It’s one thing for parents to play guessing games with children. It’s quite another for The Walt Disney Co. to play guessing games with families. But that’s precisely what the media giant has done in recent years by making assumptions about the values, standards and philosophies mainstream families are willing to embrace in the name of “entertainment.”
Some of those hunches have drawn significant criticism—even organized boycotts. For example, Disney figured loyal fans would forgive and forget its acquisition of salacious Miramax Films (responsible for Kids, Priest and Pulp Fiction). The company also wagered that customers wouldn’t object to its policy of extending health benefits to the partners of gay and lesbian employees. Such decisions have signaled a changing of the guard at the Magic Kingdom. And the stakes continue to rise as Disney gambles with its once snow white reputation.
The burden of this summer’s biggest hunch falls squarely on the shoulders of a disfigured bell ringer named Quasimodo. Much too grim and sexually preoccupied for small children, The Hunchback of Notre Dame has intentionally tested the boundaries of traditional Disney fare with its adaptation of Victor Hugo’s gothic novel. A dark, sultry side makes Quasimodo’s story only quasi-appropriate for youngsters.
Locked away in a cathedral bell tower by the pious, Gypsy-hating Judge Frollo, the kindhearted hunchback longs to walk among peasants and taste a life he can only observe from above. But circumstances thrust Quasi-modo into the cruel streets of Paris, introducing him to new friends and adventures outside of his stone sanctuary.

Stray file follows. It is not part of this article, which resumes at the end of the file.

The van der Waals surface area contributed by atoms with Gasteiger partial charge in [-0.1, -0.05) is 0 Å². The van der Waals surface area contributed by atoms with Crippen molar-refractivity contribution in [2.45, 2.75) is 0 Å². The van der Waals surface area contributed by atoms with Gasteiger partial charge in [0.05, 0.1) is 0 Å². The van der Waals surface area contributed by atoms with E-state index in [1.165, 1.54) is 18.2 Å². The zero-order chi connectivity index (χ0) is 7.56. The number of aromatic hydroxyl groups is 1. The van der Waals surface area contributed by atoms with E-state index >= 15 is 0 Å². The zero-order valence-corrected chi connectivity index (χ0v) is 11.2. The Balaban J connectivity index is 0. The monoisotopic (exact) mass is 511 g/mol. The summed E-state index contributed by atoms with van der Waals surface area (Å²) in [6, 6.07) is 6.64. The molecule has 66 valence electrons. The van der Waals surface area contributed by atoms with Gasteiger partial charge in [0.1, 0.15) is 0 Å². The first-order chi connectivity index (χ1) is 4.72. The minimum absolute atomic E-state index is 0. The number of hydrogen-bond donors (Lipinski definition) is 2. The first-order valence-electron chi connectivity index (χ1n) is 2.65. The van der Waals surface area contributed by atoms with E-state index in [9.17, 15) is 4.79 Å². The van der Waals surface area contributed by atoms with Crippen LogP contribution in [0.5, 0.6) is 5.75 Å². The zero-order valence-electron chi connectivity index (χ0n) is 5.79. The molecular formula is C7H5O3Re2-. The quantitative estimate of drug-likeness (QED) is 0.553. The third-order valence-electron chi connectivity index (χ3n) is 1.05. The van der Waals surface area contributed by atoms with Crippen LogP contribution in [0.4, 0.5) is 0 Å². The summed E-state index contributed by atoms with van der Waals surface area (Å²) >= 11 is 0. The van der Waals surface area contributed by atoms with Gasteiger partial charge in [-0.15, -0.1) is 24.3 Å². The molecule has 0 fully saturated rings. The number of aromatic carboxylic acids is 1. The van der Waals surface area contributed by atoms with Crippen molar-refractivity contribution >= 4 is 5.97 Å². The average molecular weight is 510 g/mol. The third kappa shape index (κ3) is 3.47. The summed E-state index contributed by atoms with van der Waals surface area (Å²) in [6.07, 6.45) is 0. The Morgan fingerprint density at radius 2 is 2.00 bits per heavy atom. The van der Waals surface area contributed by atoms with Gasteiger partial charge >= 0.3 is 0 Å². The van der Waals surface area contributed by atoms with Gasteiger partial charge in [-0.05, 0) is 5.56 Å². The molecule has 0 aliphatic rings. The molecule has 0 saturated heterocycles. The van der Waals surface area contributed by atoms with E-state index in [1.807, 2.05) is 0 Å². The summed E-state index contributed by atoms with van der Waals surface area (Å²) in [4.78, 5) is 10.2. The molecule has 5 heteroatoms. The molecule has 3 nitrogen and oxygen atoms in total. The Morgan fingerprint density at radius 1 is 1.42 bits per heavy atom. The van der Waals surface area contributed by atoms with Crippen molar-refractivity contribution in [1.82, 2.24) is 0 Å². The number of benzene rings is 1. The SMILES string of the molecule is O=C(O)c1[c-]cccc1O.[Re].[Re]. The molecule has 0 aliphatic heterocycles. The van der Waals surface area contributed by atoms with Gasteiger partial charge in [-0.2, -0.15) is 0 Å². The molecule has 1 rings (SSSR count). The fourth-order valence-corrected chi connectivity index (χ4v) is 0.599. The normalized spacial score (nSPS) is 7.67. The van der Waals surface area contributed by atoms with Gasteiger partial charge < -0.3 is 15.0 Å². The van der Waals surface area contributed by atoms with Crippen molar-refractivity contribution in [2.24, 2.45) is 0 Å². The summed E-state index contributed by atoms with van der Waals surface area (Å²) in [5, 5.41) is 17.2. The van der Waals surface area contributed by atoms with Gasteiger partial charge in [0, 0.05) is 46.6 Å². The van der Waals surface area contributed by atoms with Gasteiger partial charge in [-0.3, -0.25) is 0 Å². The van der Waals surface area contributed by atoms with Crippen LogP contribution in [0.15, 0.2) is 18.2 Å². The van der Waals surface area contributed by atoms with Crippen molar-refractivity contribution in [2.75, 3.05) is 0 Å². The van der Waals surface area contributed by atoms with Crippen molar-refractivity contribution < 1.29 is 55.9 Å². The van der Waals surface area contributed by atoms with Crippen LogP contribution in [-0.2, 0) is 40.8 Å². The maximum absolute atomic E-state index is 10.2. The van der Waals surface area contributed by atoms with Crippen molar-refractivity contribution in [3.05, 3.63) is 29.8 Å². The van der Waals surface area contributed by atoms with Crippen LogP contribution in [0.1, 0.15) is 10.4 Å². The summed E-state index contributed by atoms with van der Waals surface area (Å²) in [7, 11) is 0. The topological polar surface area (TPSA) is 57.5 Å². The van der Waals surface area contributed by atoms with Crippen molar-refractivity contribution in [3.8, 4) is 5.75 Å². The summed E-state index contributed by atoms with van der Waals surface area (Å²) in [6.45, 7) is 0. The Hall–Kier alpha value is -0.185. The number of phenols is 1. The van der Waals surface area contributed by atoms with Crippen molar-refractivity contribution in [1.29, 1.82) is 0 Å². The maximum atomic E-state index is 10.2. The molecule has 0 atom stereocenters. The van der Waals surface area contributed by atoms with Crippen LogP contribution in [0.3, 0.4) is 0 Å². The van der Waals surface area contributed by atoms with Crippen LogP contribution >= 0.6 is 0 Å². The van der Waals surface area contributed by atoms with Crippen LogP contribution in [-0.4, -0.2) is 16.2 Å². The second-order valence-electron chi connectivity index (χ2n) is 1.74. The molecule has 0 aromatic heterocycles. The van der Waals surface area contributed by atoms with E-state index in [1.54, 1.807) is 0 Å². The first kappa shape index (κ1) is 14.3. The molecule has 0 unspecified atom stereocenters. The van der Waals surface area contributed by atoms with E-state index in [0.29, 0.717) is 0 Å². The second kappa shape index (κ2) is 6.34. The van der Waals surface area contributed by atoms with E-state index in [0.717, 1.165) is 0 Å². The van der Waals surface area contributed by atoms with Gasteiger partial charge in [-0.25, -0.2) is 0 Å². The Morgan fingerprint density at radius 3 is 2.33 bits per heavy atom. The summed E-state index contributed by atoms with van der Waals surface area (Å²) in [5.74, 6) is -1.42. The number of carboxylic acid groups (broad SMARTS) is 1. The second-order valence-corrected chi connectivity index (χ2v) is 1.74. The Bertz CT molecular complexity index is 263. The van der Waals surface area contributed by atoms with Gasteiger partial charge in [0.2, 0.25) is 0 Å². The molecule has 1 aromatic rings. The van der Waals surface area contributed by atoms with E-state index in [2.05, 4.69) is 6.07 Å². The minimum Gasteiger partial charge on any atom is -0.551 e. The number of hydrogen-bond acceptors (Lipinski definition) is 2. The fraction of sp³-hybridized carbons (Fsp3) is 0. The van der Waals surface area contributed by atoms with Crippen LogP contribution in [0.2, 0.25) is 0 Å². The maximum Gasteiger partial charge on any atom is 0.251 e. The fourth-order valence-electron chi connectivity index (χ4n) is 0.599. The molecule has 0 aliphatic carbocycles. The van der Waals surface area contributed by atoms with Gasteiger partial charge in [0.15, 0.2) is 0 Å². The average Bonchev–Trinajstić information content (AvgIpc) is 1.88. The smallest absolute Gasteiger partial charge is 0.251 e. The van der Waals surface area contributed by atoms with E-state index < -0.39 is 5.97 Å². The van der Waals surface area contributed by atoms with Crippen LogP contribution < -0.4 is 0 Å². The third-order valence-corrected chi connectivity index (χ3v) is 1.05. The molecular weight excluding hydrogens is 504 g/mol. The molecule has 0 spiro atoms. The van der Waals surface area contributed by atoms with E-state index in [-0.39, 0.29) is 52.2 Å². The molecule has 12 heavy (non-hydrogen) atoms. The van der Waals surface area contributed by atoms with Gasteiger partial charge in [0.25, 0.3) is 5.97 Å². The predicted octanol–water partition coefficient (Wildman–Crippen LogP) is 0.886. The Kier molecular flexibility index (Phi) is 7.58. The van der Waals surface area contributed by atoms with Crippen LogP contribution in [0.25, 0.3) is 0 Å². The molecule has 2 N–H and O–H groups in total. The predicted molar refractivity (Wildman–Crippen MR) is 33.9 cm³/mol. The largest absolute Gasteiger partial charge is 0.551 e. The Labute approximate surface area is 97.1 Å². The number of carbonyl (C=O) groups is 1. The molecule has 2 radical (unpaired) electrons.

To the film’s credit, Hunchback is stylishly animated and richly textured with tunes reminiscent of classic musicals such as Les Miserables and Phantom of the Opera. It also explores issues including the nature of love, freedom, inner beauty and religious faith.
Unfortunately, the movie suffers from its creators’ own urge to escape the cathedral-like confines of G-rated convention. No longer content to simply craft power-hungry baddies, the storytellers explore Frollo’s sexual frustrations—specifically his diabolical lust for the curvaciously drawn Esmeralda.
The villain confronts his demons in “Hellfire,” a song about sin and temptation reinforced by seductive images of a woman dancing amid flames. Frollo pledges to either possess Esmeralda or destroy her. Composer Alan Menken told USA Today, “It really tests the limits of what we can get away with. We have Frollo sing the church liturgy but also sing of twisted sexual fantasies.”
“Esmeralda is awfully provocative,” actor Jason Alexander (the voice of a gargoyle) said. Disney would have us believe this movie’s like the Ringling Bros., for children of all ages, but I won’t be taking my 4-year-old.
Also the parent of a preschooler, Focus on the Family’s manager of Youth Culture, Amy Stephens, told Plugged In, “This is not a children’s film, which makes many of the product tie-ins and promotional efforts aimed at little ones inappropriate and irresponsible.”
Several intense scenes provide further cause for concern, including Quasimodo’s mother’s death and attempts at the following: infanticide, stabbings, hangings, beheadings and burning people alive. Children may also be disturbed by the hunchback’s severe public humiliation.
Is this Hunchback a hideous monster? Not entirely. One heartwarming scene finds Esmeralda praying selflessly on behalf of the world’s outcasts. But such moments are overshadowed by simmering passions, a shapely heroine and dark elements likely to upset young viewers—and disappoint discerning adults.
An examination of Disney’s recent evolution reveals a troubling trend as multifaceted as the stained glass in Notre Dame’s majestic cathedral. The studio is growing up. It’s moving on. As one reporter said, “The training wheels are off.” And Disney is bargaining that parents won’t object to the ways Walt’s heirs are tampering with the innocence of children. A dangerous hunch.